Friday, April 15, 2011
The Legend of the Bell Witch of Tennessee
In the early 1800s, John Bell moved his family from North Carolina to the Red River bottomland in Robertson County, Tennessee, settling in a community, Red River, which became Adams, Tennessee many years later. Bell purchased some land and a large house for his family.
Over the next several years, he acquired more land, increasing his holdings to 328 acres, and cleared a number of fields for planting. He was also made an Elder of Red River Baptist Church. The Bells also had three more children after moving to Tennessee. Elizabeth (Betsy) was born in 1806; Richard was born in 1811; Joel was born in 1813. John Bell house, home of the Bell Witch of Tennessee The Bell homestead. From Authenticated History of the Bell Witch, M.V. Ingram, 1894.
One day in 1817, John Bell was inspecting his corn field when he encountered a strange-looking animal sitting in the middle of a corn row. Shocked by the appearance of this animal, which had the body of a dog and the head of a rabbit, Bell shot several times. The animal vanished. Bell thought nothing more about the incident, at least not until after dinner. That evening, the Bells began hearing "beating" sounds on the outside walls of their log house.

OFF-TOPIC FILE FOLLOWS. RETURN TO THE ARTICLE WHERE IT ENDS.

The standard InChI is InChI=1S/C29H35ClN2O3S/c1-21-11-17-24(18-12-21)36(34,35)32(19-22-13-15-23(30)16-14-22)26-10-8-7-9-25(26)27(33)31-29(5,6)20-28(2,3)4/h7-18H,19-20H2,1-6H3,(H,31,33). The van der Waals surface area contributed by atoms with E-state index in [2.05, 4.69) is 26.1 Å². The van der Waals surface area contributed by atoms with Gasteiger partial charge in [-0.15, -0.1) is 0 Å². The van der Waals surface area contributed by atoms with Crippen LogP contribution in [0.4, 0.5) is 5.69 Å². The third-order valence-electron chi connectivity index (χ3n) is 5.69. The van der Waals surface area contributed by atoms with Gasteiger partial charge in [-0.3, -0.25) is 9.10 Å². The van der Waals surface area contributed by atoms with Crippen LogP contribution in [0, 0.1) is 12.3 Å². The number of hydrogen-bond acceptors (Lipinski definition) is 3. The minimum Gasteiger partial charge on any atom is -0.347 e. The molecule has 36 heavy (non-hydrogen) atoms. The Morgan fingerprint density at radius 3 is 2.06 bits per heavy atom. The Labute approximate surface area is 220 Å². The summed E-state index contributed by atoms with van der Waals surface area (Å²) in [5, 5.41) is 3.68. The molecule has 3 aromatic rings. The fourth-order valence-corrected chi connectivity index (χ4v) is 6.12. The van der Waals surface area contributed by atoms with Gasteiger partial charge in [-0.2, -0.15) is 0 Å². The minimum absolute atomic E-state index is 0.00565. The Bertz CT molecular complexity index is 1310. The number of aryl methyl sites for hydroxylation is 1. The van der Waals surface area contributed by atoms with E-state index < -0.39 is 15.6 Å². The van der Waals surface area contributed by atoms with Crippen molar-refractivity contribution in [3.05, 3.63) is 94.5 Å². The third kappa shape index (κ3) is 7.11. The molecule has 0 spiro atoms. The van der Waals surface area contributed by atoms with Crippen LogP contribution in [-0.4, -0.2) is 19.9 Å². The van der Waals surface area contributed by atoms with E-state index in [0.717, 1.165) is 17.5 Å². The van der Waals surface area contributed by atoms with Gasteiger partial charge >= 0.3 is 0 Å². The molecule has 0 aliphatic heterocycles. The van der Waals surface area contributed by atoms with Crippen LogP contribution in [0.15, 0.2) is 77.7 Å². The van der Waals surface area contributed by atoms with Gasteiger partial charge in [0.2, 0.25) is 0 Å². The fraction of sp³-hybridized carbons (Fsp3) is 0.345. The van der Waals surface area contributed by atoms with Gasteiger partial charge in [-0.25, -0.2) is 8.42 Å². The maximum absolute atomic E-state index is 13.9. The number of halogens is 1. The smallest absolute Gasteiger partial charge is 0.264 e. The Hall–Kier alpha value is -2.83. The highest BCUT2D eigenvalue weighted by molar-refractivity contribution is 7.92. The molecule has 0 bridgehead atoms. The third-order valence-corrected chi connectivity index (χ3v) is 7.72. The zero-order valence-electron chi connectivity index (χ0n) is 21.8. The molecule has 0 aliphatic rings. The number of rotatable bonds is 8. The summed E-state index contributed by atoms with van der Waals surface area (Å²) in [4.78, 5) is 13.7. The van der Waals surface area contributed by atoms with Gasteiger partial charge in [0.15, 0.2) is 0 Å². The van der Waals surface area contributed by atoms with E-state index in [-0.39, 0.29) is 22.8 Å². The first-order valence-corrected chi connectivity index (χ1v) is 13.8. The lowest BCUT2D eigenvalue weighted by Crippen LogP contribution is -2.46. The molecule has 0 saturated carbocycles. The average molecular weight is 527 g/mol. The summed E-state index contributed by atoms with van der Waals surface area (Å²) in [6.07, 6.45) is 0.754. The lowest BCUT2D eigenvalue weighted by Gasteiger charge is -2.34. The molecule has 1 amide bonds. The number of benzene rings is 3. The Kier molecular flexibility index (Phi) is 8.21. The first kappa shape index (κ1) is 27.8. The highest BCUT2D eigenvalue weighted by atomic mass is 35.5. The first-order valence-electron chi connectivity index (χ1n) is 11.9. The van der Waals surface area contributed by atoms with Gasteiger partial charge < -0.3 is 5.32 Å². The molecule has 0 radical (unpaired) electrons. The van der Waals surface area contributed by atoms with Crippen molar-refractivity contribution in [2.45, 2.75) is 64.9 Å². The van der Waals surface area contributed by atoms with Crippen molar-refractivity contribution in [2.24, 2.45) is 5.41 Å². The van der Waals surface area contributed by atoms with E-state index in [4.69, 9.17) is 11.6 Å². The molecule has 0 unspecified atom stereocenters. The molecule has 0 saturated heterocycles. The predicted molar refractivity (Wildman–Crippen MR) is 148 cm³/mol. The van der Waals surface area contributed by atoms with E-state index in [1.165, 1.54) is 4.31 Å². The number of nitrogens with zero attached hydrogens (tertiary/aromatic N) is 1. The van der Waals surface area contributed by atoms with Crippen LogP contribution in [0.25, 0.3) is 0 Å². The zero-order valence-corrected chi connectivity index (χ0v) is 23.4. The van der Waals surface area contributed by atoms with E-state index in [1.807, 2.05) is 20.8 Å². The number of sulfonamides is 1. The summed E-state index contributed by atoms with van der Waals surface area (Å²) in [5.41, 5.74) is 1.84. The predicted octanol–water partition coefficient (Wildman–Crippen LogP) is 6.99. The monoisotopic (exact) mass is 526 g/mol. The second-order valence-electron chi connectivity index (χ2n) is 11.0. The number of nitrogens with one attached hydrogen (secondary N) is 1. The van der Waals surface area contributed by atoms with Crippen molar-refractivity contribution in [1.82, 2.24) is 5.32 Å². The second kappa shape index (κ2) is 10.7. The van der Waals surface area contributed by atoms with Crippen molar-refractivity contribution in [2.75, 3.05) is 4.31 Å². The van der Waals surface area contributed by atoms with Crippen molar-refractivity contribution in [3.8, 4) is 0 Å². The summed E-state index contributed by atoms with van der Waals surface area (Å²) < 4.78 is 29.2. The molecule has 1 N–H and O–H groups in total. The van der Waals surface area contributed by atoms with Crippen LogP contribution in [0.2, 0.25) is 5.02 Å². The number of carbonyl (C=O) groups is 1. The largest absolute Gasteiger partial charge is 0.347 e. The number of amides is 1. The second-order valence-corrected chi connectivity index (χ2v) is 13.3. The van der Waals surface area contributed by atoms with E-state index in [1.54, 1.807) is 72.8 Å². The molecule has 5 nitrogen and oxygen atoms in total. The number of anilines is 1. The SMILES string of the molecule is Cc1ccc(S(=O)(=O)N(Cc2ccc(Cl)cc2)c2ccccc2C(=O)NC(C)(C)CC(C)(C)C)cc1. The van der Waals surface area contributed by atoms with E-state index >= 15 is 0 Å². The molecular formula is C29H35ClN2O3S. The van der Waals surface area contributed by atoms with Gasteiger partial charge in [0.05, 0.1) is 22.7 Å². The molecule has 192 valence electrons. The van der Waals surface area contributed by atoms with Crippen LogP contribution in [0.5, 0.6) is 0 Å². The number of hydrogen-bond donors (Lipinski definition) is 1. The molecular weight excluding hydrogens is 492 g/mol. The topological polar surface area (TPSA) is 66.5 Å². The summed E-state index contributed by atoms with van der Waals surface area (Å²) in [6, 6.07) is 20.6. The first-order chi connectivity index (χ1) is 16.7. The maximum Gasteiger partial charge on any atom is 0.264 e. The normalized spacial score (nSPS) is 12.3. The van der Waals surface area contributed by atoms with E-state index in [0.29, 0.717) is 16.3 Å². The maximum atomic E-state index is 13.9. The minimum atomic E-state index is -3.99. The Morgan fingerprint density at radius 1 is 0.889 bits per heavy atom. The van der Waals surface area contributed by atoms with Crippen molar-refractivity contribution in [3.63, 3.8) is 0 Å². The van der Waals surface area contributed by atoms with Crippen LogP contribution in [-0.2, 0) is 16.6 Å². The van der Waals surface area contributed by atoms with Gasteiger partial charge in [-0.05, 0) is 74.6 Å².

The mysterious sounds continued with increased frequency and force each night.
Bell and his sons often hurried outside to catch the culprit but always returned empty-handed. In the weeks that followed, the Bell children began waking up frightened, complaining that rats were gnawing at their bedposts. Not long after that, the children began complaining of having having their bed covers pulled from them and their pillows tossed onto the floor by a seemingly invisible entity.
Posted by The Birmingham Free Press at 4:46 PM